Los Angeles City Councilman Hal Bernson has agreed to pay $18,500 in fines for accepting campaign contributions that exceeded legal limits, the city Ethics Commission announced Monday.
The fine is the second-largest the commission has levied against an elected official. It also marked the third time that Bernson, a Granada Hills resident, has been penalized for violating city ethics laws.
The councilman said the latest fine resulted from an error by his accountant, who did not properly track the contributions. "We made a mistake and we are paying for it," Bernson said in a statement issued by his office.
Bernson's 1999 primary election campaign accepted and deposited 26 contributions that exceeded the $500 per-person limit on individual donations. The contributions totaled $11,600, including money from Police Commissioner Bert Boeckmann, Pacific Theaters Corp., Sony Pictures Entertainment and the Building Owners and Managers of Greater Los Angeles PAC.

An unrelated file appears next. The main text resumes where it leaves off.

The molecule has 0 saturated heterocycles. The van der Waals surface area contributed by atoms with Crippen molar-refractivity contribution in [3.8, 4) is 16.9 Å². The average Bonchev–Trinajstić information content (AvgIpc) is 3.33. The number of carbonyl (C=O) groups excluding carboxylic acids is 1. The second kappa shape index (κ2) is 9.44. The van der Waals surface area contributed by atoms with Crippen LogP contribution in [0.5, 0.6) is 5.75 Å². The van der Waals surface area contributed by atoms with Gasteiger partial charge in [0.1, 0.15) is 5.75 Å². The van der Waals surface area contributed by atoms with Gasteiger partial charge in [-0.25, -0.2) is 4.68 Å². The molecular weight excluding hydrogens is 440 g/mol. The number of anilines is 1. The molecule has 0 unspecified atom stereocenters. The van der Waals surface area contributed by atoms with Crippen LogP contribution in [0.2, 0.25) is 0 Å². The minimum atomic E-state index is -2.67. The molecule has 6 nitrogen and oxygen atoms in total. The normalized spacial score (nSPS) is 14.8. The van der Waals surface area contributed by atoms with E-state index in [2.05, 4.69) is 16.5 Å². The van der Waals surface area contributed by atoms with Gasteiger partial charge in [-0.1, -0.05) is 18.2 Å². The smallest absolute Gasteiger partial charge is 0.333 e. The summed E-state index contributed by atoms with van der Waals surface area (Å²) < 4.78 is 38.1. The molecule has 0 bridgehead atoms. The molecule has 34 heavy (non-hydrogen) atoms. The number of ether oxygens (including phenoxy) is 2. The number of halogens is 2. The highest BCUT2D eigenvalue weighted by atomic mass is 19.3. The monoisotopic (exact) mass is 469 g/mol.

In some cases, ethics auditors discovered that checks for contributions from different sources were signed by the same people.
Bernson faced a maximum possible fine of $130,000, or $5,000 per violation. Commission Executive Director LeeAnn Pelham said she agreed to the lower penalty in part because Bernson returned most of the excess contributions after the election.
"There is no evidence that the violations were committed intentionally or willfully," the agreement signed by Pelham and Bernson said.
Last year, Bernson was fined $3,000 for accepting an improper amount of free legal services from the law firm of City Hall lobbyist Neil Papiano.
Papiano and others in his firm had been advising Bernson in a 1997 ethics dispute, in which the councilman was fined $1,500 for using political officeholder funds to buy season tickets to the Hollywood Bowl.
The agreement settling the current case goes to the commission on Wednesday for ratification. The biggest fine the commission imposed on an elected official is the $27,500 levied against Councilman Nate Holden in 1999.